Victor Pasmore once told me how he greeted Pablo Picasso at Victoria station. The great man had come to Britain in 1950 to attend a communist-sponsored peace congress in Sheffield. In person Pasmore found him surprisingly different from the solemn art-historical giant suggested by books. ‘He did nothing but joke all the time, non-stop, and he was no more a communist than the local fairy.’ Instead, Pasmore felt, ‘Picasso was 100 per cent anarchist.’
Something similar could be said about Pasmore himself, as can be seen from a fine exhibition devoted to his work from the 1930s to the ’60s at the Djanogly Gallery, Nottingham (moving on to Pallant House, Chichester, on 11 March). Few artists made more abrupt stylistic swerves. Consequently, his career was a thesaurus of all the possibilities open to a 20th-century painter, from dingy social realism to millenarian modernism.
Pasmore (1908–98) began, he explained, as a ‘sort of impressionist’, subsequently dabbling briefly with ‘imitation cubist and fauvist pictures’. This flirtation with the avant-garde seemed to lead nowhere, so ‘I gave it up and went back to the old masters.’ In 1937, with two friends, William Coldstream and Claude Rogers, Pasmore founded the hugely influential Euston Road School, dedicated to carefully calibrated depictions of their mid-century British surroundings. But he shied away from that orthodoxy too.
The first pictures in the exhibition, dating from the 1930s, are somewhat in the manner of Sickert or Degas. Next, during and immediately after the war, Pasmore produced swooningly romantic landscapes — then suddenly turned to abstraction. For a while after that he concentrated on geometric sculptural constructions, and at one point designed a whole neighbourhood of a New Town — Peterlee in County Durham — before returning to abstract painting.
Where in all this, you might wonder, was the true Pasmore? Actually, his essential talent is not hard to discern in each transformation — although that does not mean that all his incarnations were equally successful.
To my mind, he was at his peak just as he was about to cross the border between figurative art and abstraction. Some of the paintings he did at that point, in the mid-1940s, are almost too seductively enjoyable. There may be greater 20th-century British paintings than ‘The Quiet River: The Thames at Chiswick’ (1943–4), for example, but there aren’t many in which every dab of paint is so subtly right. And it is, just like Pasmore’s later non-figurative works, an image of nothing much: mist, a hint of pink in the sky, a gleam on the water, a few posts, someone cycling by.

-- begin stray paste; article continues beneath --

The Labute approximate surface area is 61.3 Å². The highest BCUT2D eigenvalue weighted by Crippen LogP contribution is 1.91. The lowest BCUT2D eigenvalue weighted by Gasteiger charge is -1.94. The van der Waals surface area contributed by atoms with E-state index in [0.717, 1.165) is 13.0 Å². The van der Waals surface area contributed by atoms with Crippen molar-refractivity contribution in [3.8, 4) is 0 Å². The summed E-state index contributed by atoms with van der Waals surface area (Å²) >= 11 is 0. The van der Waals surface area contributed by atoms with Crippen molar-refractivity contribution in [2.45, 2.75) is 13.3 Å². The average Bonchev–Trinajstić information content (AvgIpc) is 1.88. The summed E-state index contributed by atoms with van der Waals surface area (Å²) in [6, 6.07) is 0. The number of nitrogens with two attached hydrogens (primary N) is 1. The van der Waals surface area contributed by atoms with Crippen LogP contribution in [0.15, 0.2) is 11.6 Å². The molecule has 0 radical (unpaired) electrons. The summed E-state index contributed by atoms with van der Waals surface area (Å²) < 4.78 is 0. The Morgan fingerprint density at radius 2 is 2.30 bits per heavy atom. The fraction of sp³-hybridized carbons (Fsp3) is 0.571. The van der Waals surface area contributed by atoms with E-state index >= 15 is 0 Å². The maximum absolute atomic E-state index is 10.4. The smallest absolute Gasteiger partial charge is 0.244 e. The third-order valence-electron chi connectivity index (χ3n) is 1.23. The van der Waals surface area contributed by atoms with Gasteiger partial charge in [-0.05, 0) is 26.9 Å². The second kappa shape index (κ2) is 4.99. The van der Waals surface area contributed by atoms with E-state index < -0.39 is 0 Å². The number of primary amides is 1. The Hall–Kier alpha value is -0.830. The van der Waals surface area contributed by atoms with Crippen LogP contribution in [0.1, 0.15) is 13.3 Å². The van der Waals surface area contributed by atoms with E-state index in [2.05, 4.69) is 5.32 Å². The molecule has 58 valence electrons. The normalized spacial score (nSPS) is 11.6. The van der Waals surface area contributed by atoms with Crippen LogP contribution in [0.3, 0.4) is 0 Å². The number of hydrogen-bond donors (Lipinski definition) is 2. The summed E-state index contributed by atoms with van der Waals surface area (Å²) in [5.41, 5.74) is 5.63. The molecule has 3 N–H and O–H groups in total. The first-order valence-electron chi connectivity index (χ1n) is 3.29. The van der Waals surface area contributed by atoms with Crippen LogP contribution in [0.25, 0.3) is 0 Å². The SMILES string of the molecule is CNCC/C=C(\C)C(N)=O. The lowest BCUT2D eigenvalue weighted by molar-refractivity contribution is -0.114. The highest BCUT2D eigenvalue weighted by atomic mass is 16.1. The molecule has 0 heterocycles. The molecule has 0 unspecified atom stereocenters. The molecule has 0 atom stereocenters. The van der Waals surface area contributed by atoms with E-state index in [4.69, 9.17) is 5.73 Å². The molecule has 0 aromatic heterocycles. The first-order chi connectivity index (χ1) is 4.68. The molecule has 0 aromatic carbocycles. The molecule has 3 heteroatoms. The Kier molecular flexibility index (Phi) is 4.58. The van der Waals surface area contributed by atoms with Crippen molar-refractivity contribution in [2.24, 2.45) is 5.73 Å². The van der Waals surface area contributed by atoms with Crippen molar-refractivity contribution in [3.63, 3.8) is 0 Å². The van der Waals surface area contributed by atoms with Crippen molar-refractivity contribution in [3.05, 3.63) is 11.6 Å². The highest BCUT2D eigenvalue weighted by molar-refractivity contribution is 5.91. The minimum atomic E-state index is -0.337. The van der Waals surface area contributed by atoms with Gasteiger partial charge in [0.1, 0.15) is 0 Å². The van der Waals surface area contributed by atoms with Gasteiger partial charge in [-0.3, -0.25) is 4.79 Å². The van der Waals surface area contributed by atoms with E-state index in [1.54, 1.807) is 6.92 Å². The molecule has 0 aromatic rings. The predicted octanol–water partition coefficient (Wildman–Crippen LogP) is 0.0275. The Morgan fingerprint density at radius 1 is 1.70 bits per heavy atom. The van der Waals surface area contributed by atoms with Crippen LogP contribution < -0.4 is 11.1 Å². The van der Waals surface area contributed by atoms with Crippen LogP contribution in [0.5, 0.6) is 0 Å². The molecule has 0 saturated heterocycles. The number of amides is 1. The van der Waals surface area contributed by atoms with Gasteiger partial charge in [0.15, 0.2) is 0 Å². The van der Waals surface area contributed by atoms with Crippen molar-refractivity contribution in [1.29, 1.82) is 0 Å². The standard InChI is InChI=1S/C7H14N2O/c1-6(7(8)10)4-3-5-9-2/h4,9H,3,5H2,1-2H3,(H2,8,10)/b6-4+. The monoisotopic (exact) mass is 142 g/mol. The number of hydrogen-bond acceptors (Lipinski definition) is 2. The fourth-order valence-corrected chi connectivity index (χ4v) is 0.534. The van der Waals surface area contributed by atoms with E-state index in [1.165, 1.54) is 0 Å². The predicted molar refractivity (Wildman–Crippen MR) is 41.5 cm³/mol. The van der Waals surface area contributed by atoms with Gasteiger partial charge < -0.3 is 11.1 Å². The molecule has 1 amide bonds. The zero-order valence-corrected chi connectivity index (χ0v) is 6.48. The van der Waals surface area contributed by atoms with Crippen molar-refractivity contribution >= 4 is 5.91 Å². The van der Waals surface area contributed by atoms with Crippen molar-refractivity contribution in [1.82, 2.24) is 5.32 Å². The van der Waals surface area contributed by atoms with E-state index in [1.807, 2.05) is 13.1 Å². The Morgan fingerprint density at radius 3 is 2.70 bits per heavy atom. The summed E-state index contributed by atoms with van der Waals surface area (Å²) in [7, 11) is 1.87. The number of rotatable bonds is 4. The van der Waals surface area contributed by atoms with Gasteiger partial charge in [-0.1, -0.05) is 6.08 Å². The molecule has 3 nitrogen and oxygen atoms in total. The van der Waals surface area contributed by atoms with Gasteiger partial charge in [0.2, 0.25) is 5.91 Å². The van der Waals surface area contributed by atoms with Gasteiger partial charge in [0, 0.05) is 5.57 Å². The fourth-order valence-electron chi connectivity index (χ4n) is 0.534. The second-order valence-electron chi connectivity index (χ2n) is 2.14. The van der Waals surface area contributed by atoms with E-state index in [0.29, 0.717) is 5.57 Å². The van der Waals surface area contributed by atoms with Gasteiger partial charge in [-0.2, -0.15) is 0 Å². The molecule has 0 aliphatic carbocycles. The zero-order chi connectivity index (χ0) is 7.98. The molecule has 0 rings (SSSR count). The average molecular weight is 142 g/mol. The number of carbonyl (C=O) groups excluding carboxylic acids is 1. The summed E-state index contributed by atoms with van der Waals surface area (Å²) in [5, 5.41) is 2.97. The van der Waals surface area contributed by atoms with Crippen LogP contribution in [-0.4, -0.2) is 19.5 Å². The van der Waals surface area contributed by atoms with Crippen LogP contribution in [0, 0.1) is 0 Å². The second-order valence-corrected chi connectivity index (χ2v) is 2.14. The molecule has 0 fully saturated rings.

‘Green Landscape with Gate’ (c.1943) depicts just what the title says, a mass of vegetation with a small wooden gate in the middle, and yet you could look at it for ages, as you can a good Jackson Pollock, because of the energy and rhythm of brushstrokes that make up trees and hedge. Pasmore declared that ‘abstract’ wasn’t a good word to describe what he then did. ‘But there isn’t really another one. I call it independent painting: that is, art that is independent like music.’
When he ‘went abstract’ in the late 1940s it caused consternation to erstwhile supporters such as Kenneth Clark, and one can understand why. From painting marvellously in the manner of Whistler and Turner (the latter his hero from boyhood), Pasmore suddenly switched to imitating Paul Klee and cubism — with clunky results and a sharp drop in quality.
As time went on, Pasmore found himself becoming an abstract artist, but he never quite regained the shimmering delicacy of his finest landscapes. On the other hand, his feeling for space and interval, as distinctive as a composer’s sense of melody, is as recognisable as a fingerprint in an abstraction such as ‘Development in Green and Indigo No. 2’ (1965).
The best of the sculptures have it too. And I’d like to see his Apollo Pavilion at Peterlee in the flesh — a model is displayed in the exhibition. This, a functionless structure like a walk-though sculpture in the middle of a housing estate, is almost a parable of the perils of post-war modernism. Naturally, it was immediately vandalised by local teenagers and later almost demolished as an eyesore. The luxuriant graffiti, though, didn’t much bother Pasmore. After a visit in the 1980s, he described the effect as ‘a colourful exhibition of free child’s art’.
Even if every stylistic turn Pasmore took was not equally fertile, it is hard not to admire his boldness. Once he was asked whether the text of the bits of newspaper stuck on his collages was important. No, he replied — but, he added, ‘I try to be instructive’, pointing at a headline glued on one that read simply ‘Liberty!’ Not a bad watchword for any artist.
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